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Experienced advocate

Diverse KU career prepares Cook for public affairs role

Leading a public affairs unit he calls “very strong,” Cook will look for new opportunities to involve all campuses and affiliates. “Now is a great time to call on those key KU stakeholders who love the University and want to step up and help.”

Announcing that he had filled a key role in his senior leadership team this spring, Chancellor Doug Girod named Dave Cook as the University’s new vice chancellor for public affairs and economic development. 

“You will note the phrase ‘economic development’ is new to this vice chancellor title,” Girod wrote in a message to the campus community April 7. “This change reflects my belief that economic development, broadly defined, must continue to be elevated as a priority for KU.”

As vice chancellor of KU’s Edwards Campus since 2013, Cook, g’96, PhD’99, has led what is arguably the most workforce-centric of the University’s five campuses. Offering more than 60 degrees, certificates and professional education programs primarily for adult learners while forging tight partnerships with Kansas City metro employers, the Overland Park campus has developed a laser-like focus on economic development. 

Schumaker instead argues that because the Electoral College long ago ceded its role of identifying candidates to political parties, which are concerned only with putting forth nominees who can finish “first past the post,” then the system has outlived its usefulness.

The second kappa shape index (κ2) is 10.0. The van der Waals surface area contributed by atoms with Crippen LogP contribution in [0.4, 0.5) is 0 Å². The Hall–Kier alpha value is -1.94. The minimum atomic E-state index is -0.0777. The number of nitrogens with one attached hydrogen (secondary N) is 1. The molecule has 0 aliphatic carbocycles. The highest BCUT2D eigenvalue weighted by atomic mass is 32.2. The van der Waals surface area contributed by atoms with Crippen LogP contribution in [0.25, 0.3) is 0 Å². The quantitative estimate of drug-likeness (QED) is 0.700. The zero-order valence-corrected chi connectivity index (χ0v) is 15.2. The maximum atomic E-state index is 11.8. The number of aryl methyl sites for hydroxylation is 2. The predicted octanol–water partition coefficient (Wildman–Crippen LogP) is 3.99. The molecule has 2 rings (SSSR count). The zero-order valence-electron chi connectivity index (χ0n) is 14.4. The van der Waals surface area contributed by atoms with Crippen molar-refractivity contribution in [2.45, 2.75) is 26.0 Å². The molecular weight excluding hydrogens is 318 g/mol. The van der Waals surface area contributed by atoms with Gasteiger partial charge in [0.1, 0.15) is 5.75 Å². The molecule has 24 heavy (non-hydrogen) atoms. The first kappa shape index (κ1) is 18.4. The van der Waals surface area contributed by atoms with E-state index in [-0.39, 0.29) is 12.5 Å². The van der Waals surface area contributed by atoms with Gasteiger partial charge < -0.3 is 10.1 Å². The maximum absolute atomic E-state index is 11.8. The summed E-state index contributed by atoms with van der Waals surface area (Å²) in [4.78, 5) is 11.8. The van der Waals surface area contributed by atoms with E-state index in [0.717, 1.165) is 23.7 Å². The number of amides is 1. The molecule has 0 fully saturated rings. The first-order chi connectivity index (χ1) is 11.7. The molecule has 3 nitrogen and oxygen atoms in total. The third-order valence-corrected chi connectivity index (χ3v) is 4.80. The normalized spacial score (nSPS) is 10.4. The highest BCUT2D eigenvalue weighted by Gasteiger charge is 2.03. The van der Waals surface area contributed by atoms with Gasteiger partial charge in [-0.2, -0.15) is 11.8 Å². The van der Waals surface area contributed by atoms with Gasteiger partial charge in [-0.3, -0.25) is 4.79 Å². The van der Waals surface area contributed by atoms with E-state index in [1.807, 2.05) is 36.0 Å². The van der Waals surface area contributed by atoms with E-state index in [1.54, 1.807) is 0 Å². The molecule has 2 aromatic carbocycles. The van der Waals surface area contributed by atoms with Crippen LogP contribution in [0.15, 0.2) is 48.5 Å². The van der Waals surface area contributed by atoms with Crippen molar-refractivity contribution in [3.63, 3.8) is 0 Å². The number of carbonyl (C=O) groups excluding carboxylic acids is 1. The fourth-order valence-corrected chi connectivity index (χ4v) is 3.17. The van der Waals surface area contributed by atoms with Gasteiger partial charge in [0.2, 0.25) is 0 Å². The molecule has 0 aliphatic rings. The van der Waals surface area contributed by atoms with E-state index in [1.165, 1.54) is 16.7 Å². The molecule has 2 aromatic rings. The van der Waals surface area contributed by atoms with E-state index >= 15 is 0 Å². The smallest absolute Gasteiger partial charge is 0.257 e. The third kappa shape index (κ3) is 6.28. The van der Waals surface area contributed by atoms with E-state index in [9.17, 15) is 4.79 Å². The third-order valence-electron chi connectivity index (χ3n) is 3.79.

Also refreshingly, Schumaker offers alternatives, including his favored option: an “instant run-off” system, with an early September “preliminary national election” narrowing a field of 20 or 25 qualified candidates to a final group of perhaps five, from which voters, returning to the polls in November, would then declare their preferences in a ranked order.

“You see people coming together and rising to the occasion. I think there’s a pretty good case to be made that this truly could be our finest hour.”

Dave Cook

But don’t think that the job’s new charge applies to the metro only, Cook cautions.

“I see great opportunity in the greater Kansas City area with economic development,” he says. “But I think it goes beyond that, and I don’t want that point to get lost: Obviously Kansas City is really important to Lawrence and to the University, but there are greater opportunities beyond that as well that I want to explore.”

Beyond, in this case, means all across Kansas, where Cook has lots of experience as well.

Before joining the Edwards Campus, where he also served as dean of the School of Professional Studies and oversaw the launch of 16 new academic degree programs and an enrollment increase of 36%, Cook spent 14 years at the KU Medical Center, the last seven as part of the campus leadership team. His many roles there included the sort of external affairs and government relations he will lead from Strong Hall, but he also headed KU’s telehealth program, a job that took him all across Kansas.